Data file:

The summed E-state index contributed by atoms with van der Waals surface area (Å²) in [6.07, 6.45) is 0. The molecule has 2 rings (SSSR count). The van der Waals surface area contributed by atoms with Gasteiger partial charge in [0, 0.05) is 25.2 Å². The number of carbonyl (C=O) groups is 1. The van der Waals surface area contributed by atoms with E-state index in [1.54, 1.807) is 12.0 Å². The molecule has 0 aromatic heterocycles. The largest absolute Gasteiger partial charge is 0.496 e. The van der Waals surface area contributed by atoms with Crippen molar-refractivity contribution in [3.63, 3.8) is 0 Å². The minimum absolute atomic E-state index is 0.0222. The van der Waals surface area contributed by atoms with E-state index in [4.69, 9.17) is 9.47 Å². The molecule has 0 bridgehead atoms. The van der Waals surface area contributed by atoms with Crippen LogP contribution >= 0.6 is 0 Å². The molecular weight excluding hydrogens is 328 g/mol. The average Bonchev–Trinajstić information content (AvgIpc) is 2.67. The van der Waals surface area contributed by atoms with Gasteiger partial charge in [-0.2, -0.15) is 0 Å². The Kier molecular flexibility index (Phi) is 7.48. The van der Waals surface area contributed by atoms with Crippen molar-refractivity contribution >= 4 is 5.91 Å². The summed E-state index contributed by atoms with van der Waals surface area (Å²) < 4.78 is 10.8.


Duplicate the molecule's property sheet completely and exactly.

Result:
The summed E-state index contributed by atoms with van der Waals surface area (Å²) in [6.07, 6.45) is 0. The molecule has 2 rings (SSSR count). The van der Waals surface area contributed by atoms with Gasteiger partial charge in [0, 0.05) is 25.2 Å². The number of carbonyl (C=O) groups is 1. The van der Waals surface area contributed by atoms with E-state index in [1.54, 1.807) is 12.0 Å². The molecule has 0 aromatic heterocycles. The largest absolute Gasteiger partial charge is 0.496 e. The van der Waals surface area contributed by atoms with Crippen molar-refractivity contribution in [3.63, 3.8) is 0 Å². The minimum absolute atomic E-state index is 0.0222. The van der Waals surface area contributed by atoms with E-state index in [4.69, 9.17) is 9.47 Å². The molecule has 0 bridgehead atoms. The van der Waals surface area contributed by atoms with Crippen LogP contribution >= 0.6 is 0 Å². The molecular weight excluding hydrogens is 328 g/mol. The average Bonchev–Trinajstić information content (AvgIpc) is 2.67. The van der Waals surface area contributed by atoms with Gasteiger partial charge in [-0.2, -0.15) is 0 Å². The Kier molecular flexibility index (Phi) is 7.48. The van der Waals surface area contributed by atoms with Crippen molar-refractivity contribution >= 4 is 5.91 Å². The summed E-state index contributed by atoms with van der Waals surface area (Å²) < 4.78 is 10.8.